For a brief, wondrous moment before Thanksgiving, it looked like Twitter might die. Elon Musk, the social media platform’s new owner, had fired too many crucial people. There was no one maintaining the servers, former employees warned, and if they shut off, there was a high chance they may never turn back on. The night before my holiday flight out to the American West, I frantically took screenshots of every tweet I’d embedded here on Night Water so that I could replace them if the platform went down.
I love Twitter. I’ve been on the site since 2008.¹ It is my social media platform of choice, a perfect mix of offbeat jokes and breaking news and brain-damaging discourse. But, like many Twitter users, I approached its impending death with a sense of relief and even glee. Of course Twitter would go out like this—an explosion of chaos set off by an egomaniacal freak who just wanted people to like his memes and would accidentally destroy two companies in the process. Maybe now, with the death of Twitter, I would be free. I’d walk outside my apartment and take a deep breath of fresh air and feel electricity flow down to my fingertips. I’d finish that novel, learn to bake bread, meditate for 30 minutes every morning. Twitter would die so that I could live.
That did not, unfortunately, happen. Twitter is still running, though it still seems possible that it could shut down at a moment’s notice. This uncertainty has left me wondering: will Twitter die before I find out why Howard Dean, the former governor of my home state of Vermont, blocked me?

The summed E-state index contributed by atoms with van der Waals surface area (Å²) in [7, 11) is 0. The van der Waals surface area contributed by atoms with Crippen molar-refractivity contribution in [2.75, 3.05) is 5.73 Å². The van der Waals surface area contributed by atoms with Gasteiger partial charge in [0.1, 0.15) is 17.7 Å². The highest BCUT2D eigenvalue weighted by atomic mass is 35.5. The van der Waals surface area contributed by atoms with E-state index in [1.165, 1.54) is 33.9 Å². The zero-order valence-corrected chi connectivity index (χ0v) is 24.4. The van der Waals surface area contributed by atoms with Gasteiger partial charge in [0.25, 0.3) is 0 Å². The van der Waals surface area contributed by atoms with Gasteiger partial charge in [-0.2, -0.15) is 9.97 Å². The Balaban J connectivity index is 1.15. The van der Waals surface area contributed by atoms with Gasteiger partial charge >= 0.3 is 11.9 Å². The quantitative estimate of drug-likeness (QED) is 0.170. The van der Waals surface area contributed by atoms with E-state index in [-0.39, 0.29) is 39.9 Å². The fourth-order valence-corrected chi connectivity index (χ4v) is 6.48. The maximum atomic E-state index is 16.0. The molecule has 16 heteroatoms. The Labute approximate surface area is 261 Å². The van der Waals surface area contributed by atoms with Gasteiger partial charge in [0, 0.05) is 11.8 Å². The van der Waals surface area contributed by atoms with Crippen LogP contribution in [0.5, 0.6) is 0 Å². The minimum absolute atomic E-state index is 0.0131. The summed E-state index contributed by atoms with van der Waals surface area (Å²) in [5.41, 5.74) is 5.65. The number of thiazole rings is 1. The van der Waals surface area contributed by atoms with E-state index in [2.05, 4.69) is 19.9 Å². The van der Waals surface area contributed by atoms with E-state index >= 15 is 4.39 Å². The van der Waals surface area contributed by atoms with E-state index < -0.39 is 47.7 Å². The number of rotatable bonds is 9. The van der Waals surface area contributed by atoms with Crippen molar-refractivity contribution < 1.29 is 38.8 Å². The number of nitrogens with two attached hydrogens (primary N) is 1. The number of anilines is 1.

I found out that Dr. Dean (I have to assume that we are not on a first-name basis, given the evidence) had blocked me on July 26th, 2022, at approximately 11:51 PM. Finding out Howard Dean blocked you on Twitter—now that’s a late night vibe.
A friend had sent a tweet from Dr. Dean to our Vermont group chat. Dr. Dean was weighing in on the primary race between Molly Gray and Becca Balint.² I tapped the tweet with my finger, revealing an error page in the Twitter app. “Huh, that’s weird,” I thought. I tried searching for Dr. Dean’s account directly, but he didn’t show up in my search results. “Huh, that’s weirder.” I found a tweet that mentioned @GovHowardDean and tapped his username. It was then that I discovered the weirdest thing at all:
When had Dr. Dean blocked me? It’s impossible to know from Twitter itself. Prior to this incident, I had never tweeted at or about my former governor. His profile—which I was still able to access when not logged in—stated that he blocked “bigots, whiners and enraged right wingers.” I am a bit of a whiner, but I don’t feel like that’s enough for Dr. Dean to block me.
The next morning, I went to work, attempting to find up-to-date contact information for Dr. Dean. Unable to find anything online, I reached out to a few Vermont news sites, as well as the Vermont Governor’s office and the Democratic National Committee. Despite the clear injustice that had occurred, no one responded to me, leaving me on my own to stew over the blocking.